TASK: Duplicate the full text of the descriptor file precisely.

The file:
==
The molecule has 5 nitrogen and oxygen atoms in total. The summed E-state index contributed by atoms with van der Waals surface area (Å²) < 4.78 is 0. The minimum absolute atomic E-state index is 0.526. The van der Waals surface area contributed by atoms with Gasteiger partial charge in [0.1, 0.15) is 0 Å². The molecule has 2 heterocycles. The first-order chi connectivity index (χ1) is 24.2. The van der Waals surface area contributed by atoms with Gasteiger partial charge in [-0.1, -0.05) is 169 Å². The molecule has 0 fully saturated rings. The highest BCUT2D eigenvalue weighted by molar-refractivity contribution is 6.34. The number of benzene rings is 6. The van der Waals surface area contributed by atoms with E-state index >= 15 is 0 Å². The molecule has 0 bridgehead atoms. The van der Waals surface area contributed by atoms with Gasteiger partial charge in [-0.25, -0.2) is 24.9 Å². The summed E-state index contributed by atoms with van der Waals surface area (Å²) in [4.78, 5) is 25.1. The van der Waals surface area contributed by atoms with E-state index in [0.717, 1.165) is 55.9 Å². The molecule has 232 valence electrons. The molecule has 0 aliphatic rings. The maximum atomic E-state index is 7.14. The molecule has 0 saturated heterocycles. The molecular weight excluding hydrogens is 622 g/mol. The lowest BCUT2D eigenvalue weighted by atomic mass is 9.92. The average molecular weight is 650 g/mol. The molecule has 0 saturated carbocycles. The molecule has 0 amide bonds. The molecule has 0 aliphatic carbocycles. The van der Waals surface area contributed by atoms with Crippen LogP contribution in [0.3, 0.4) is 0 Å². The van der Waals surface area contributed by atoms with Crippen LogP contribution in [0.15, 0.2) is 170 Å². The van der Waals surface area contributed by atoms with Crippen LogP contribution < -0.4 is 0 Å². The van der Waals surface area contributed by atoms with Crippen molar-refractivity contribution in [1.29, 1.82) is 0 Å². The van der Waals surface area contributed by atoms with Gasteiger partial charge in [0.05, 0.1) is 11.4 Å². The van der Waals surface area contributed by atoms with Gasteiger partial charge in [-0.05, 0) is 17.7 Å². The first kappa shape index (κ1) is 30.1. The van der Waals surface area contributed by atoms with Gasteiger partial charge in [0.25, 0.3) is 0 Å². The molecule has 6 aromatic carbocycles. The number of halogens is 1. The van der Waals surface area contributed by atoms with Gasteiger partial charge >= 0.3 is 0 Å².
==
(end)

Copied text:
The molecule has 5 nitrogen and oxygen atoms in total. The summed E-state index contributed by atoms with van der Waals surface area (Å²) < 4.78 is 0. The minimum absolute atomic E-state index is 0.526. The van der Waals surface area contributed by atoms with Gasteiger partial charge in [0.1, 0.15) is 0 Å². The molecule has 2 heterocycles. The first-order chi connectivity index (χ1) is 24.2. The van der Waals surface area contributed by atoms with Gasteiger partial charge in [-0.1, -0.05) is 169 Å². The molecule has 0 fully saturated rings. The highest BCUT2D eigenvalue weighted by molar-refractivity contribution is 6.34. The number of benzene rings is 6. The van der Waals surface area contributed by atoms with E-state index >= 15 is 0 Å². The molecule has 0 bridgehead atoms. The van der Waals surface area contributed by atoms with Gasteiger partial charge in [-0.25, -0.2) is 24.9 Å². The summed E-state index contributed by atoms with van der Waals surface area (Å²) in [4.78, 5) is 25.1. The van der Waals surface area contributed by atoms with E-state index in [0.717, 1.165) is 55.9 Å². The molecule has 232 valence electrons. The molecule has 0 aliphatic rings. The maximum atomic E-state index is 7.14. The molecule has 0 saturated heterocycles. The molecular weight excluding hydrogens is 622 g/mol. The lowest BCUT2D eigenvalue weighted by atomic mass is 9.92. The average molecular weight is 650 g/mol. The molecule has 0 saturated carbocycles. The molecule has 0 amide bonds. The molecule has 0 aliphatic carbocycles. The van der Waals surface area contributed by atoms with Crippen LogP contribution in [0.3, 0.4) is 0 Å². The van der Waals surface area contributed by atoms with Crippen LogP contribution in [0.15, 0.2) is 170 Å². The van der Waals surface area contributed by atoms with Crippen LogP contribution < -0.4 is 0 Å². The van der Waals surface area contributed by atoms with Crippen molar-refractivity contribution in [1.29, 1.82) is 0 Å². The van der Waals surface area contributed by atoms with Gasteiger partial charge in [0.05, 0.1) is 11.4 Å². The van der Waals surface area contributed by atoms with Gasteiger partial charge in [-0.05, 0) is 17.7 Å². The first kappa shape index (κ1) is 30.1. The van der Waals surface area contributed by atoms with Gasteiger partial charge in [0.25, 0.3) is 0 Å². The molecule has 6 aromatic carbocycles. The number of halogens is 1. The van der Waals surface area contributed by atoms with Gasteiger partial charge >= 0.3 is 0 Å².